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Is it a no-win situation?

10 mins read

Parents face challenges, difficult decisions as Beaufort County Schools move to virtual education

By Mindy Lucas

Amanda Hollingsworth is concerned her daughter, who has autism, will fall further behind with her therapy now that the Beaufort County School District has made the decision to go to an all-virtual model for education.

A rising 5th grader now at Mossy Oaks Elementary, her daughter was getting regular, in-person therapy, including both occupational and speech therapy, at Beaufort Elementary.

But when South Carolina schools shut down in March from the pandemic, the therapy her daughter was getting shut down along with them.

Now this recent announcement made by the school district to temporarily adopt a full-virtual educational model, has Hollingsworth concerned all over again.

“All those services? We don’t get anymore, because they aren’t allowed to be in contact with anyone,” she said.

The school board’s announcement to start the school year with online-only classes prompted many parents to take to social media – either to voice their support or air their grievances with the school district’s decision.

Beaufort County School District Superintendent Frank Rodriguez said the decision was prompted by the state’s recent health metrics which indicated conditions in the district were getting worse, not better.

“Having reviewed DHEC metrics for the past six weeks, we see COVID-19 conditions simply are not improving in our community,” Rodriguez said. “In fact, they have been getting worse.”

In South Carolina, DHEC designates transmission risk as “high” in counties where percent positive rates are 10 percent or higher. DHEC metrics released on Monday, Aug. 3, just before the announcement was made, showed that Beaufort County’s percent positive rate was 20.8 percent for the second consecutive week.

Still, the decision to switch to an online-only model of instruction had many parents concerned.

“It’s going to be difficult to manage your time and your home,” said Hollingsworth, who considers herself “blessed” that she can afford to stay at home with her daughter and two other children, while many working parents cannot.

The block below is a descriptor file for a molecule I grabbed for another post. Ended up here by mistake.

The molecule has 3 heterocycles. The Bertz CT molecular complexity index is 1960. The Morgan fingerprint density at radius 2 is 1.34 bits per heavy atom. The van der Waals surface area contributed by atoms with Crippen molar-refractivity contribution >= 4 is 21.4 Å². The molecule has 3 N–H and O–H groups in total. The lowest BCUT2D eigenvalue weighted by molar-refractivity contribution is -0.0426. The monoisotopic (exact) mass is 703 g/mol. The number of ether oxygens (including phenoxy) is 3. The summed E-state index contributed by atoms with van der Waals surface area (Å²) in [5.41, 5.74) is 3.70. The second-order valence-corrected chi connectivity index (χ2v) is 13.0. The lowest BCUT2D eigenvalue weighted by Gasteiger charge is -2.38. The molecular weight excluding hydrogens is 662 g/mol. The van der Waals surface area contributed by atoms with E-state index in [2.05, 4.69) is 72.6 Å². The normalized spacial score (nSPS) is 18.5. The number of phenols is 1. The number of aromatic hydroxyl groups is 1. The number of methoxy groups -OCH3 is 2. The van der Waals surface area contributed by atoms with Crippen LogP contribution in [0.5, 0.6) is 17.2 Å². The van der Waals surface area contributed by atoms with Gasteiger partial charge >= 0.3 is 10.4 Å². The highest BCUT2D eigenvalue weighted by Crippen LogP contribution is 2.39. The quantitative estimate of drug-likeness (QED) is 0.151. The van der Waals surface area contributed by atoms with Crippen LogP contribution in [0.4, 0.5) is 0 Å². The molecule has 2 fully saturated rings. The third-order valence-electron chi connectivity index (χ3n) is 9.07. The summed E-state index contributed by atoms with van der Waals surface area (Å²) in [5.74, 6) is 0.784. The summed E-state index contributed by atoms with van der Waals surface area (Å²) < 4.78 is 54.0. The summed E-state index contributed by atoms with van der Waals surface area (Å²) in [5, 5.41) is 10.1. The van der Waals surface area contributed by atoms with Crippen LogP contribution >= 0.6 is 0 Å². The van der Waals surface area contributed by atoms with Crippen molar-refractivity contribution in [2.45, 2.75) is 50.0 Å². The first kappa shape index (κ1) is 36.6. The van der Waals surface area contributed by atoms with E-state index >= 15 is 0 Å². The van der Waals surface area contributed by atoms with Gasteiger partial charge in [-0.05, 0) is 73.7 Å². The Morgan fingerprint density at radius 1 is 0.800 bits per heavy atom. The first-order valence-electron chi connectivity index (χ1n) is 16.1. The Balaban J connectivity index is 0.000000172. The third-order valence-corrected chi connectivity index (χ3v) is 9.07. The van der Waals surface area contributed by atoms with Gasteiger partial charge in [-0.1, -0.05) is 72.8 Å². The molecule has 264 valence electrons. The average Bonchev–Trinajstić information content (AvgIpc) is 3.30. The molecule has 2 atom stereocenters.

“I can’t imagine what the other parents are going through who work or who are going to have to go back to work soon,” she said.

After schools shut down in the spring, Hollingsworth heard from some of her daughter’s therapists by phone who made suggestions for things they could work on together. She would upload some of the assignments to Google classroom but says that sort of remote instruction just wasn’t ideal.

She feels her daughter, who thrives on routine, has regressed somewhat.

“I would definitely say there’s been regression just in simple things because the routine has been lost,” she said.

It’s been tough trying to find or give her daughter what she needs because she and her husband aren’t trained therapists, she said.

“We’re parents and we can only do so much as parents,” she said, adding that she often worries what the other parents and children in her daughter’s program are going through as well.

“These kids need more than just someone to check on them,” she said.

Jodie Srutek, a single mother with two girls in Bluffton schools, can relate.

“One of my children did not do well with virtual learning,” she said, adding that her daughter who has had health issues needs a lot of hands-on, or one-on-one attention.

While she went ahead and signed up for the virtual option several weeks ago, Srutek, who does public advocacy work and is running for a Beaufort County Council seat, said the decision wasn’t easy.

“There were drawbacks to both (models of education) but at the end of the day, I had to make a choice,” she said.